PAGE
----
IDEAS home Printed from https://ideas.repec.org/
MyIDEAS: Login to save this article or follow this journal

Japanese banking problems: implications for lending in the United States

  • Joe Peek
  • Eric S. Rosengren

Fueled by a high saving rate, active exporting firms, and a booming stock market, Japanese banks expanded aggressively worldwide during the 1980's. By 1988, all of the 10 largest banks in the world were Japanese, with a significant presence in Southeast Asia, Europe, Latin America, and the United States. In the 1990's, however, the tide turned. Japanese banks experienced a significant diminution of capital as a result of sharp declines in the Japanese stock market and substantial increases in nonperforming loans. Increasingly constrained by international capital requirements, Japanese banks began to shrink their international operations while insulating their domestic lending operations. ; This article examines factors affecting the Japanese banking presence in the United States. In particular, the authors examine the role that capital requirements played in the decisions by Japanese banks to reduce their lending here. Because U.S. banking markets have been unusually open by international standards, and because of the large penetration by Japanese banks, the experience here provides useful insights into how globally active banks may react in the future to problems in their domestic markets.

If you experience problems downloading a file, check if you have the proper application to view it first. In case of further problems read the IDEAS help page. Note that these files are not on the IDEAS site. Please be patient as the files may be large.

File URL: http://www.bostonfed.org/economic/neer/neer1999/neer199b.htm
Download Restriction: no

File URL: http://www.bostonfed.org/economic/neer/neer1999/neer199b.pdf
Download Restriction: no

Article provided by Federal Reserve Bank of Boston in its journal New England Economic Review.

Volume (Year): (1999)
Issue (Month): Jan ()
Pages: 25-36

as
in new window

Handle: RePEc:fip:fedbne:y:1999:i:jan:p:25-36
Contact details of provider: Postal: 600 Atlantic Avenue, Boston, Massachusetts 02210
Phone: 617-973-3397
Fax: 617-973-4221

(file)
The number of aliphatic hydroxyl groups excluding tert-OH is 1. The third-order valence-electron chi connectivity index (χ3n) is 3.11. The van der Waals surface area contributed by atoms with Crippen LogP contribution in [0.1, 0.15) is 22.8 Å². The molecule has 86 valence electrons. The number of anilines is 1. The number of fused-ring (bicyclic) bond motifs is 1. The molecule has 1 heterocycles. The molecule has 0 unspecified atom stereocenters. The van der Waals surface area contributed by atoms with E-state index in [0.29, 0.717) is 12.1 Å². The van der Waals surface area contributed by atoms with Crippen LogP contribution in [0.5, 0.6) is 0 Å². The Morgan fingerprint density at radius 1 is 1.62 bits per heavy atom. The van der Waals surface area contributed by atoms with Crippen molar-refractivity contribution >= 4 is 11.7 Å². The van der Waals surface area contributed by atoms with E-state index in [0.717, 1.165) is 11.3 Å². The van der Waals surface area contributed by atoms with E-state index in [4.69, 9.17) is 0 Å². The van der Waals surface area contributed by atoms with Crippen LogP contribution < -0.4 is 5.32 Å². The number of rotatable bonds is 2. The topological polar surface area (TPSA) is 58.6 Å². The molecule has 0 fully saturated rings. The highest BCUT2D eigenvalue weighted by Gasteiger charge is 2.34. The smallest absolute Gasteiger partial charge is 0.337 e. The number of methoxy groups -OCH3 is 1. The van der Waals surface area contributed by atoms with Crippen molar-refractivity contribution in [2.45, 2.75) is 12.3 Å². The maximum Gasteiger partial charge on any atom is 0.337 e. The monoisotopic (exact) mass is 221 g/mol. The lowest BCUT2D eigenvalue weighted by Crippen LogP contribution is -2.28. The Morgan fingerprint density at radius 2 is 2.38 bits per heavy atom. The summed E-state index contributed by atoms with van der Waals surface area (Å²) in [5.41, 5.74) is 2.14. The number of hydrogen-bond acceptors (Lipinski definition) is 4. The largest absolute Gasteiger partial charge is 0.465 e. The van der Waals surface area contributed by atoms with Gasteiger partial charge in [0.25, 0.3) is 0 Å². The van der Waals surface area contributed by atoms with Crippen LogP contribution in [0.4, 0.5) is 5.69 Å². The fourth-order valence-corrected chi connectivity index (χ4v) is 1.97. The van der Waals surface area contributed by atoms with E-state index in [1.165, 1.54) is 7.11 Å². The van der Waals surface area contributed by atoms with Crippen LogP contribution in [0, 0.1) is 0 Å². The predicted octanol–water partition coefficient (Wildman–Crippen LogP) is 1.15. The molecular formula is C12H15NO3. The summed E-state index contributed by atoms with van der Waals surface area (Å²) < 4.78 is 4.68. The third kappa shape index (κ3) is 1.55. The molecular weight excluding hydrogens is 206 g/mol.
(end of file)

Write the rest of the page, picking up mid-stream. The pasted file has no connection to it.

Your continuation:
Web page: http://www.bos.frb.org/Email:


More information through EDIRC

Order Information: Email:


References listed on IDEAS
Please report citation or reference errors to , or , if you are the registered author of the cited work, log in to your RePEc Author Service profile, click on "citations" and make appropriate adjustments.:

as in new window
  1. Ben S. Bernanke & Cara S. Lown, 1991. "The Credit Crunch," Brookings Papers on Economic Activity, Economic Studies Program, The Brookings Institution, vol. 22(2), pages 205-248.
  2. French, Kenneth R. & Poterba, James M., 1991. "Were Japanese stock prices too high?," Journal of Financial Economics, Elsevier, vol. 29(2), pages 337-363, October.
  3. Allen B. Frankel & Paul B. Morgan, 1992. "Deregulation and competition in Japanese banking," Proceedings 383, Federal Reserve Bank of Chicago.
  4. Gibson, Michael S, 1995. "Can Bank Health Affect Investment? Evidence from Japan," The Journal of Business, University of Chicago Press, vol. 68(3), pages 281-308, July.
  5. Allen B. Frankel & Paul B. Morgan, 1992. "Deregulation and competition in Japanese banking," Federal Reserve Bulletin, Board of Governors of the Federal Reserve System (U.S.), issue Aug, pages 579-593.
Full references (including those not matched with items on IDEAS)

This item is not listed on Wikipedia, on a reading list or among the top items on IDEAS.

When requesting a correction, please mention this item's handle: RePEc:fip:fedbne:y:1999:i:jan:p:25-36. See general information about how to correct material in RePEc.

For technical questions regarding this item, or to correct its authors, title, abstract, bibliographic or download information, contact: (Catherine Spozio)

If you have authored this item and are not yet registered with RePEc, we encourage you to do it here. This allows to link your profile to this item. It also allows you to accept potential citations to this item that we are uncertain about.

If references are entirely missing, you can add them using this form.

If the full references list an item that is present in RePEc, but the system did not link to it, you can help with this form.

If you know of missing items citing this one, you can help us creating those links by adding the relevant references in the same way as above, for each refering item. If you are a registered author of this item, you may also want to check the "citations" tab in your profile, as there may be some citations waiting for confirmation.

Please note that corrections may take a couple of weeks to filter through the various RePEc services.

This information is provided to you by IDEAS at the Research Division of the Federal Reserve Bank of St. Louis using RePEc data.